We just celebrated Memorial Day, in honor of all of those who have died in the line of duty. This mark of distinction should also include those who have served during wartimes. In many cases, their inner person was irretrievably altered by their experiences during combat.
My mom met my dad in 1942 at a singles dance sponsored by the USO. They both loved to dance, and were quite the spectacle on the dance floor, her with her twirling, frilly skirt and him with his handsome army uniform. Their favorite dance was the Charleston where they could execute perfect dance moves in time to the orchestra. They chastely fell in love, and made a promise to marry when he returned from his tour of duty in Germany.
The shell of a man who returned in 1945 was not the same as my mom’s dance partner. They still loved each other, of course, but the sparkle in his eye had vanished. They wedded and carried on married life, with my mom excited to start their family and have children. Lo and behold, it took more than ten years for my mom to get pregnant. (Rumor was it was because of a “shot” my dad received prior to his deployment, reportedly given to the men at the time to prevent unwanted pregnancies abroad.) Other newly married couples my mother knew experienced the same difficulty having children.
Eventually my brother and I were born, completing our perfect family unit in the 1960s. At least it seemed perfect to me, a child raised in a somewhat vagabond family that traveled haphazardly cross-country for six months out of the year. As a child, I never knew when I would come home from school to find the VW bus packed and ready to go.
We had such adventures! It wasn’t until I was a grown that I realized that the travels were my daad’s way of trying to escape his memories because staying in one place for too long was too difficult for him.
My dad was my dad and I loved him just the way he was because I knew nothing else. He was mostly silent, only raising his voice when easily annoyed by something I did, such as spilling my milk or walking too loudly down the corridor, or letting cold air come in as I shut the front door. I tried to be the perfect child so he would not be disappointed in me, but he could always find something to criticize.
He did not come to church, or to school meetings, or to sporting events, or to school performances, or to graduations, with my mom explaining he did not like to be in a crowd. He was unhappy about having to attend my wedding, and did so only by getting drunk as soon as he was there. I loved him to pieces and thought, at the time that he was like all the other dads.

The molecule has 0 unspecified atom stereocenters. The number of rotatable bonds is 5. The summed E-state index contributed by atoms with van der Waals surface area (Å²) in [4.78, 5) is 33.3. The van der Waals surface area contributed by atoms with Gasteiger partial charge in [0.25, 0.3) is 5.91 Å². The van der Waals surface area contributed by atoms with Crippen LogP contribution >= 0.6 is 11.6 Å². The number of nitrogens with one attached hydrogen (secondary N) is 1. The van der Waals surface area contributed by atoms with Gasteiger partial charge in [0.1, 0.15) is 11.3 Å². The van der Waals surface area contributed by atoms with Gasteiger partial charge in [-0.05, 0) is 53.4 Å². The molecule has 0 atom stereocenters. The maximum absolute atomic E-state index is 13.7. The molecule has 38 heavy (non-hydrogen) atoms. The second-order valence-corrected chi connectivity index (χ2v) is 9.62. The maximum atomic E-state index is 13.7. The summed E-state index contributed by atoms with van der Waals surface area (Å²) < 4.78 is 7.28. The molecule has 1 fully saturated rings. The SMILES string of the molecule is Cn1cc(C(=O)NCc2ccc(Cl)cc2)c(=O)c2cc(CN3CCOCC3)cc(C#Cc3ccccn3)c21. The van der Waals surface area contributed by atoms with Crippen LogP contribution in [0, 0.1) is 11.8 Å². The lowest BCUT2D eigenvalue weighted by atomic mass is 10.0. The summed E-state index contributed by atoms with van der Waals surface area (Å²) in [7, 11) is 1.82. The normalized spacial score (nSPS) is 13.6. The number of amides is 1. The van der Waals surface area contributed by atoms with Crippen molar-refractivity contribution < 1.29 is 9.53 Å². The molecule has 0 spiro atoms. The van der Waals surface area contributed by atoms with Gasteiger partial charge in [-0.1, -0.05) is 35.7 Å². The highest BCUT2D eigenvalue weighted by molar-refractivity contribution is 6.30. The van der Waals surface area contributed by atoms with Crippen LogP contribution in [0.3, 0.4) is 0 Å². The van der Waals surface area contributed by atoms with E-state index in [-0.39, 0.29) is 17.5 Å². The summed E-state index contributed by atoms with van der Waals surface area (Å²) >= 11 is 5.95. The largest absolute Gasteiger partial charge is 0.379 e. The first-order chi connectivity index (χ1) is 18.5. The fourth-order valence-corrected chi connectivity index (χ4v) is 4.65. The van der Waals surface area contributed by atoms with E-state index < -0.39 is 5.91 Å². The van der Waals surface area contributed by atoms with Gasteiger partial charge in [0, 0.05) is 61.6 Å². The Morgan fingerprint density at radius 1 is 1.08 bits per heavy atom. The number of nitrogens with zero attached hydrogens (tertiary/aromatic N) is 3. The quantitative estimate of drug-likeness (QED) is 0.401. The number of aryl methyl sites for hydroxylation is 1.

He was a brilliant man and a talented architect. (Apparently he designed the TF Green Airport before it became popular.) He had a boss who understood his idiosyncrasies and allowed him to work whenever he had the inclination. My mom told me that the manager had the windows of his office painted black so no one could see in.
Apparently, my dad preferred to work in his underwear. He had an “older” secretary who would shuffle quickly into his office to bring him his coffee, trying to ignore his attire.
I had never taken offense at my dad’s absence at special events until it came to the baptism of my first-born son, Francis. We made special arrangements for the ceremony to take place after church services so there would not be a crowd, but he still could not bring himself to come. It was only years later that my mom explained to me that he could not bring himself to enter a church because, with all of the horrors that he saw during wartime, he could not reconcile that there was a loving God. I finally understood my dad and all of his odd behaviors.
I missed out on having a dad like the one who used to dance with my mom. My dad was a shell of that man, and that inalterably changed my life, although I didn’t know it at the time.
My dad had a long bout with lung cancer, and my mom cared for him at home. I would go over and rub his head for hours and help feed him. One day, he opened his eyes brightly and looked at me. I was shocked because he had been so “out of it” for weeks. We made eye contact, (also an unusual activity for him.) “I love you,” he said. I sat there in shock because he had never said that to me before. My lips started to tremble and tears started to slide down my cheeks. “I love you, too!” I said in return.
My dad passed away the next day, and I not only mourned his passing, but I mourned the man that hecould have been.